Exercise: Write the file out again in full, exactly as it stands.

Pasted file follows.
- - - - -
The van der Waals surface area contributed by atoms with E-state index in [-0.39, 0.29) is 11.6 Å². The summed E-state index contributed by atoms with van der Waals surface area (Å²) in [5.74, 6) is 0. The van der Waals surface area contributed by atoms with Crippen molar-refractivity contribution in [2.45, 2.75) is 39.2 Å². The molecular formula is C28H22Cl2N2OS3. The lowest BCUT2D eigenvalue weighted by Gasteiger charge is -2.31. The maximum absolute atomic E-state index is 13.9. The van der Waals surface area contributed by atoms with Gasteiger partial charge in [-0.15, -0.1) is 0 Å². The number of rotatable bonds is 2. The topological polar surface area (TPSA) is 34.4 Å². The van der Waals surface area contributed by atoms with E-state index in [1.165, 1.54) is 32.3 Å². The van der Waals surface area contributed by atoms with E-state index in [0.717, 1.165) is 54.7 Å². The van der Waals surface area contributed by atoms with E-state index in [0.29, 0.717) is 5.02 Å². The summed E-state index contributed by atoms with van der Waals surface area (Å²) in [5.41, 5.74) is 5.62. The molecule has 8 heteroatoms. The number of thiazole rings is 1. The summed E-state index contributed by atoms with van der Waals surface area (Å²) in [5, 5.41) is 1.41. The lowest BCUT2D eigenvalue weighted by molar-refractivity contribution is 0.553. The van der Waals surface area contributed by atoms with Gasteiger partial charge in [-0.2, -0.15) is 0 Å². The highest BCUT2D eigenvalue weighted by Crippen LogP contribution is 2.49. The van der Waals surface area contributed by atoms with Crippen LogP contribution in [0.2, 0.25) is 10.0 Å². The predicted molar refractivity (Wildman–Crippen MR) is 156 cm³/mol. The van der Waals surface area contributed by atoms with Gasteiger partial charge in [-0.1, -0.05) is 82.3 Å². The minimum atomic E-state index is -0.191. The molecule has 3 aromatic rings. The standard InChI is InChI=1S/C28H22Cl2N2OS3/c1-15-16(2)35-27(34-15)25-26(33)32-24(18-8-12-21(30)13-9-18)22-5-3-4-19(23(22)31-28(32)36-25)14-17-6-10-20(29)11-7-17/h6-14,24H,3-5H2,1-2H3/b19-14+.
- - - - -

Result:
The van der Waals surface area contributed by atoms with E-state index in [-0.39, 0.29) is 11.6 Å². The summed E-state index contributed by atoms with van der Waals surface area (Å²) in [5.74, 6) is 0. The van der Waals surface area contributed by atoms with Crippen molar-refractivity contribution in [2.45, 2.75) is 39.2 Å². The molecular formula is C28H22Cl2N2OS3. The lowest BCUT2D eigenvalue weighted by Gasteiger charge is -2.31. The maximum absolute atomic E-state index is 13.9. The van der Waals surface area contributed by atoms with Gasteiger partial charge in [-0.15, -0.1) is 0 Å². The number of rotatable bonds is 2. The topological polar surface area (TPSA) is 34.4 Å². The van der Waals surface area contributed by atoms with E-state index in [1.165, 1.54) is 32.3 Å². The van der Waals surface area contributed by atoms with E-state index in [0.717, 1.165) is 54.7 Å². The van der Waals surface area contributed by atoms with E-state index in [0.29, 0.717) is 5.02 Å². The summed E-state index contributed by atoms with van der Waals surface area (Å²) in [5.41, 5.74) is 5.62. The molecule has 8 heteroatoms. The number of thiazole rings is 1. The summed E-state index contributed by atoms with van der Waals surface area (Å²) in [5, 5.41) is 1.41. The lowest BCUT2D eigenvalue weighted by molar-refractivity contribution is 0.553. The van der Waals surface area contributed by atoms with Gasteiger partial charge in [-0.2, -0.15) is 0 Å². The highest BCUT2D eigenvalue weighted by Crippen LogP contribution is 2.49. The van der Waals surface area contributed by atoms with Crippen LogP contribution in [0.2, 0.25) is 10.0 Å². The predicted molar refractivity (Wildman–Crippen MR) is 156 cm³/mol. The van der Waals surface area contributed by atoms with Gasteiger partial charge in [-0.1, -0.05) is 82.3 Å². The minimum atomic E-state index is -0.191. The molecule has 3 aromatic rings. The standard InChI is InChI=1S/C28H22Cl2N2OS3/c1-15-16(2)35-27(34-15)25-26(33)32-24(18-8-12-21(30)13-9-18)22-5-3-4-19(23(22)31-28(32)36-25)14-17-6-10-20(29)11-7-17/h6-14,24H,3-5H2,1-2H3/b19-14+.